304 “The answer is no”: Nicholas Lemann, “After Iraq: The Plan to Remake the Middle East,” The New Yorker, February 17, 2003, p. 70. Wolfowitz, too, is on record stating that the rationale for the invasion of Iraq went beyond the question of WMD: “[T]here have always been three fundamental concerns. One is weapons of mass destruction, the second is support for terrorism, the third is the criminal treatment of the Iraqi people.” Transcript of Wolfowitz interview conducted by Sam Tanenhaus, May 9–10, 2003.

305 sent back to Rumsfeld at the time: Feith report to Rumsfeld. “3–4 Sep Policy Quad Talks in Berlin: Discussion on Iraq,” September 4, 2002.

306 a useful role for the United Nations: Feith Memo to Rumsfeld, “UN Participation in the Iraq Debate,” September 5, 2002, 7:30 a.m.

307 to use WMD not to do so: Office of Under Secretary of Defense for Policy (drafted by Abram Shulsky), “Declaratory Policy on WMD,” August 1, 2002 (emphasis in original). I faxed this paper to Hadley on August 5, 2002.

307 against going to war with Saddam: Brent Scowcroft, “Don’t Attack Saddam,” Wall Street Journal, August 15, 2002, p. A12. For reasons presented in Chapters 6 and 8, I believed (and continue to believe) that Scowcroft had his facts wrong on Saddam’s ties to terrorist groups and hostility to the United States. I also thought he oversold the risk that countries opposing our Iraq policy would withhold cooperation from us in other areas. In fact, such countries, by and large, did not refuse to work with us on intelligence, law enforcement, financial, and other counterterrorism projects.

308 only a five-vote margin: Senate Joint Resolution 2, “A joint resolution to authorize the use of United States Armed Forces pursuant to United Nations Security Council Resolution 678,” January 12, 1991. The resolution passed, 52–47. Congressional Record, 102nd Congress, 1st Session, Vol. 137 (12 January 1991), pp. S1018–S1019.

308 “had acquired nuclear-weapons capability”: Scowcroft, “Don’t Attack Saddam,” p. A12 (emphasis added).

309 one day after the anniversary of 9/11: George W. Bush, “President’s Remarks at the United Nations General Assembly,” September 12, 2002.

313 “widely accepted intelligence findings”: Greg Miller and Bob Drogin, “Debate on Iraq: Bush Makes Tough Statement but Pulls His Punches,” Los Angeles Times, September 13, 2002, p. A9.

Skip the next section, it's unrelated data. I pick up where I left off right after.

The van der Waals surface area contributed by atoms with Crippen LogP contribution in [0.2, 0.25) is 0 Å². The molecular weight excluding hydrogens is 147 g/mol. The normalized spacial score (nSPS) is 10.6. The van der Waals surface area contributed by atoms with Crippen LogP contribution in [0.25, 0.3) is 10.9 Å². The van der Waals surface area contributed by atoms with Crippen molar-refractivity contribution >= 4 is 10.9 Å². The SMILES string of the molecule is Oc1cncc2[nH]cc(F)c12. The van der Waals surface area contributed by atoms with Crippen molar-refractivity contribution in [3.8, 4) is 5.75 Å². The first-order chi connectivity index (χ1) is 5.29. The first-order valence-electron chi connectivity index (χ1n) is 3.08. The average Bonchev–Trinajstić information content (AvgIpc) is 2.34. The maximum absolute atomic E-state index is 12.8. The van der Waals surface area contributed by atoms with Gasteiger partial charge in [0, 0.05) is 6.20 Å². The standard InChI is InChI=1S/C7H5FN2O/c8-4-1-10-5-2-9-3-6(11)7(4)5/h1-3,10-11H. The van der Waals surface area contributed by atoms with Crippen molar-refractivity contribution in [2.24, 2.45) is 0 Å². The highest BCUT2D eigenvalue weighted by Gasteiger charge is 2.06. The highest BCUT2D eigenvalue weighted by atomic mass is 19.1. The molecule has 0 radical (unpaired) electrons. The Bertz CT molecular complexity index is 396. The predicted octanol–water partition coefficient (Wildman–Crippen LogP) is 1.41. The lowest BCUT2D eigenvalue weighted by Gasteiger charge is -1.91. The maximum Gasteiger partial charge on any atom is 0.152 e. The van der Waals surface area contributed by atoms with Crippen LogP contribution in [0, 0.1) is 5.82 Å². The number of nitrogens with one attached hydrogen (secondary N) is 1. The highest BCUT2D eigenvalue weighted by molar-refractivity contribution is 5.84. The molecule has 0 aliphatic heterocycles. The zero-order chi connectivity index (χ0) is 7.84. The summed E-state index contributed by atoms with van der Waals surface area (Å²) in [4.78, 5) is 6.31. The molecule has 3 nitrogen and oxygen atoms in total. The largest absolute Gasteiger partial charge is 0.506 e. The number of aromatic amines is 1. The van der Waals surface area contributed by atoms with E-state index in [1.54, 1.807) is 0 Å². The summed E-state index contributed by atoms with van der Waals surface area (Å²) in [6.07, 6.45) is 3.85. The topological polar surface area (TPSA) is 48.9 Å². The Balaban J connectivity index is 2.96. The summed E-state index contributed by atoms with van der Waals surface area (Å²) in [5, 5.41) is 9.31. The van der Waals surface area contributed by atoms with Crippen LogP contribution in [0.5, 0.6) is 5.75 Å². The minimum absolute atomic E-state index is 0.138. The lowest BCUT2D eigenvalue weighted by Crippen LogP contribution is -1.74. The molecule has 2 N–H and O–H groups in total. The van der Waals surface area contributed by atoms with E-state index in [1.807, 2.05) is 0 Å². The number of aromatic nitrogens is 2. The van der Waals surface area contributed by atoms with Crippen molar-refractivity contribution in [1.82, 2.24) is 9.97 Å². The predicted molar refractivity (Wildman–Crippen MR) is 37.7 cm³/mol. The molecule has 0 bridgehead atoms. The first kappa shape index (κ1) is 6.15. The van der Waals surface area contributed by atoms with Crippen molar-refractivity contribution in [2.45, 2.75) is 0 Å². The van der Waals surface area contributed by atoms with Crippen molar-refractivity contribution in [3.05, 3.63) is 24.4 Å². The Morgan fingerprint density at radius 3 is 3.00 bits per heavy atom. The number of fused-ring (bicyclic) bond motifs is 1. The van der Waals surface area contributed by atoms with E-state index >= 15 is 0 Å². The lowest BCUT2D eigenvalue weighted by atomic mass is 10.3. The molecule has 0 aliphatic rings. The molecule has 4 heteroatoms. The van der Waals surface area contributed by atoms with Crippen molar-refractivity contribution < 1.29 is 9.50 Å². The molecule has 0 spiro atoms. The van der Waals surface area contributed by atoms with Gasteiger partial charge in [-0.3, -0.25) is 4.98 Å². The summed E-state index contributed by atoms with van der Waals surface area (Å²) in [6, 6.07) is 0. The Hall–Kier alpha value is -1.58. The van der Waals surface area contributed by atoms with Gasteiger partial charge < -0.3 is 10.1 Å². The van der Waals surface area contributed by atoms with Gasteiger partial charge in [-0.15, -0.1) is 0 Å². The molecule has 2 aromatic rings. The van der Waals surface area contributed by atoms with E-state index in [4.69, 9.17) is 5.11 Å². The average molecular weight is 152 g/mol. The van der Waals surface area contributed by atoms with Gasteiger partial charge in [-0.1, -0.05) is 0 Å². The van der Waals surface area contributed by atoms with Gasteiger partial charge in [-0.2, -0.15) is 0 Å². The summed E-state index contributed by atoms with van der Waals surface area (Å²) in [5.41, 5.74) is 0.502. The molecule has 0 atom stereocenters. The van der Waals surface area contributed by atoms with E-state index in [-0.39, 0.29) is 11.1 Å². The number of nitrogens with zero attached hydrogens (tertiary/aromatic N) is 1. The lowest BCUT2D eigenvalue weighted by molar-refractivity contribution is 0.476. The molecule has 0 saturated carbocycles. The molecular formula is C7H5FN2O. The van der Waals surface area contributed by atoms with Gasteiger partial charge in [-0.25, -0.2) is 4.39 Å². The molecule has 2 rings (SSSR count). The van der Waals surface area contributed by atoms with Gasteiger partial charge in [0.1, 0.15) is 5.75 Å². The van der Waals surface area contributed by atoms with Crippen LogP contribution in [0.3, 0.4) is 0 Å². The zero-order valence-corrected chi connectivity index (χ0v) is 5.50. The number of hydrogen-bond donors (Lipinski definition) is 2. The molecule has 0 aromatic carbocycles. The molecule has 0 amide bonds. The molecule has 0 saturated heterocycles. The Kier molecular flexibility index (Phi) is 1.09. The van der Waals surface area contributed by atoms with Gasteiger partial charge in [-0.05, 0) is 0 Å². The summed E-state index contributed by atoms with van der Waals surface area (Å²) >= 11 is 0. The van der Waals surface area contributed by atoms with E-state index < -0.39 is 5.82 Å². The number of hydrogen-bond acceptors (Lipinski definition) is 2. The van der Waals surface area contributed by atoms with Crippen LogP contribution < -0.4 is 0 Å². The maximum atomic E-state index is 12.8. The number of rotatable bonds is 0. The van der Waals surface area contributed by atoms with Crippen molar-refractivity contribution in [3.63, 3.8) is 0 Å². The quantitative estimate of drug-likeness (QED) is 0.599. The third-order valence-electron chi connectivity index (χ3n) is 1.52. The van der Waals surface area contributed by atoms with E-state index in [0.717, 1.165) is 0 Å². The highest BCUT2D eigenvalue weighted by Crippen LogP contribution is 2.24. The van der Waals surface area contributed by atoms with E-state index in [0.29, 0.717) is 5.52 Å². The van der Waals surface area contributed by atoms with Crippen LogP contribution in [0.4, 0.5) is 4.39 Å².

313 “and all support for terrorists”: Karen DeYoung, “Bush Tells United Nations It Must Stand Up to Hussein, or U.S. Will,” Washington Post, September 13, 2002, p. A1.

313 On October 5, Rumsfeld sent the President a memo: Rumsfeld Memo to President Bush, “UN Security Council Resolution on Iraq,” October 5, 2002.

314 fail to approve the second resolution: The chances of the Security Council’s approving a second resolution authorizing force seemed remote. I recalled that in 1989, when a UN team confirmed that Iraq had used chemical weapons against Iran—thus violating the Geneva Protocol, perhaps the most significant multilateral legal convention after the UN Charter itself—the international meeting to address the violation was unable even to agree to a condemning resolution that would name Iraq as the violator. Indeed, the press representative for the Arab nations was Iraq’s Foreign Minister, Tariq Aziz:

"Aziz, who also is deputy prime minister, rebuffed questions about Iraq’s use of chemical weapons in the war with Iran and against rebellious Kurds in Iraq, saying, “The past is past.” These incidents, which precipitated the concern in the United States and elsewhere that led to the Paris conference, were strongly condemned, but without naming Iraq, by participating nations."

Edward Cody, “149 Countries Vow to Shun Poison Gas; Paris Talks Close with Compromise,” Washington Post, January 12, 1989, p. A1.

315 October 14 memo to President: Rumsfeld Memo to President Bush, “UN Inspections of Iraq,” October 14, 2002.

314 it would allow UN inspectors back: Iraq agrees to unconditional return of UN weapons inspectors—Annan,” UN News Centre, September 16, 2002.

314 Rumsfeld’s follow-up memo observed: Rumsfeld Memo to President Bush, “UN Inspections of Iraq,” October 14, 2002.